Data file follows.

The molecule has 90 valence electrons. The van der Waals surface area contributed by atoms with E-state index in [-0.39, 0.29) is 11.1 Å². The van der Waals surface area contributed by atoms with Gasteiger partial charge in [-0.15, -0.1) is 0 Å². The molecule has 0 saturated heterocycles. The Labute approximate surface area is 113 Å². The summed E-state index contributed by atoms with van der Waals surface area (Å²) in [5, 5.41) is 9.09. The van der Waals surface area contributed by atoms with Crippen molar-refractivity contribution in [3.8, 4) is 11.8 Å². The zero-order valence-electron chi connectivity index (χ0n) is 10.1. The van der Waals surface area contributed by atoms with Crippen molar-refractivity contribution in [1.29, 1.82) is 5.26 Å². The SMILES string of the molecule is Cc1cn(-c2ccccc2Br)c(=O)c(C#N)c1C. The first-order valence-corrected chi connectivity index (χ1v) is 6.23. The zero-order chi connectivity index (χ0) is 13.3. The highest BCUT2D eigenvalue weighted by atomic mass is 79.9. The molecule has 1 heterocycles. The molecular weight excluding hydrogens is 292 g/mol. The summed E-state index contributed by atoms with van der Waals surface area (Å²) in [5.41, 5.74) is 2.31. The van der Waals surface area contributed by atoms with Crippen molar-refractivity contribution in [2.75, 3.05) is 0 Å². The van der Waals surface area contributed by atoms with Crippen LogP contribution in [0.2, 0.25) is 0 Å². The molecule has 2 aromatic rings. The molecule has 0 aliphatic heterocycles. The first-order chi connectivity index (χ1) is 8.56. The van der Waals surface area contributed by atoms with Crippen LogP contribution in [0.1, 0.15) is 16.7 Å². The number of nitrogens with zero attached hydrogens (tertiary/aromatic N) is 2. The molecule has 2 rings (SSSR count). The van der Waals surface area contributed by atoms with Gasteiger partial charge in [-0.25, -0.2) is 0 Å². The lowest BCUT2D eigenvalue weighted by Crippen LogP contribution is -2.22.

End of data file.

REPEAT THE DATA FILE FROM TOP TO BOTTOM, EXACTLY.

The molecule has 90 valence electrons. The van der Waals surface area contributed by atoms with E-state index in [-0.39, 0.29) is 11.1 Å². The van der Waals surface area contributed by atoms with Gasteiger partial charge in [-0.15, -0.1) is 0 Å². The molecule has 0 saturated heterocycles. The Labute approximate surface area is 113 Å². The summed E-state index contributed by atoms with van der Waals surface area (Å²) in [5, 5.41) is 9.09. The van der Waals surface area contributed by atoms with Crippen molar-refractivity contribution in [3.8, 4) is 11.8 Å². The zero-order valence-electron chi connectivity index (χ0n) is 10.1. The van der Waals surface area contributed by atoms with Crippen molar-refractivity contribution in [1.29, 1.82) is 5.26 Å². The SMILES string of the molecule is Cc1cn(-c2ccccc2Br)c(=O)c(C#N)c1C. The first-order valence-corrected chi connectivity index (χ1v) is 6.23. The zero-order chi connectivity index (χ0) is 13.3. The highest BCUT2D eigenvalue weighted by atomic mass is 79.9. The molecule has 1 heterocycles. The molecular weight excluding hydrogens is 292 g/mol. The summed E-state index contributed by atoms with van der Waals surface area (Å²) in [5.41, 5.74) is 2.31. The van der Waals surface area contributed by atoms with Crippen molar-refractivity contribution in [2.75, 3.05) is 0 Å². The van der Waals surface area contributed by atoms with Crippen LogP contribution in [0.2, 0.25) is 0 Å². The molecule has 2 aromatic rings. The molecule has 0 aliphatic heterocycles. The first-order chi connectivity index (χ1) is 8.56. The van der Waals surface area contributed by atoms with Crippen LogP contribution in [0.1, 0.15) is 16.7 Å². The number of nitrogens with zero attached hydrogens (tertiary/aromatic N) is 2. The molecule has 2 rings (SSSR count). The van der Waals surface area contributed by atoms with Gasteiger partial charge in [-0.25, -0.2) is 0 Å². The lowest BCUT2D eigenvalue weighted by Crippen LogP contribution is -2.22.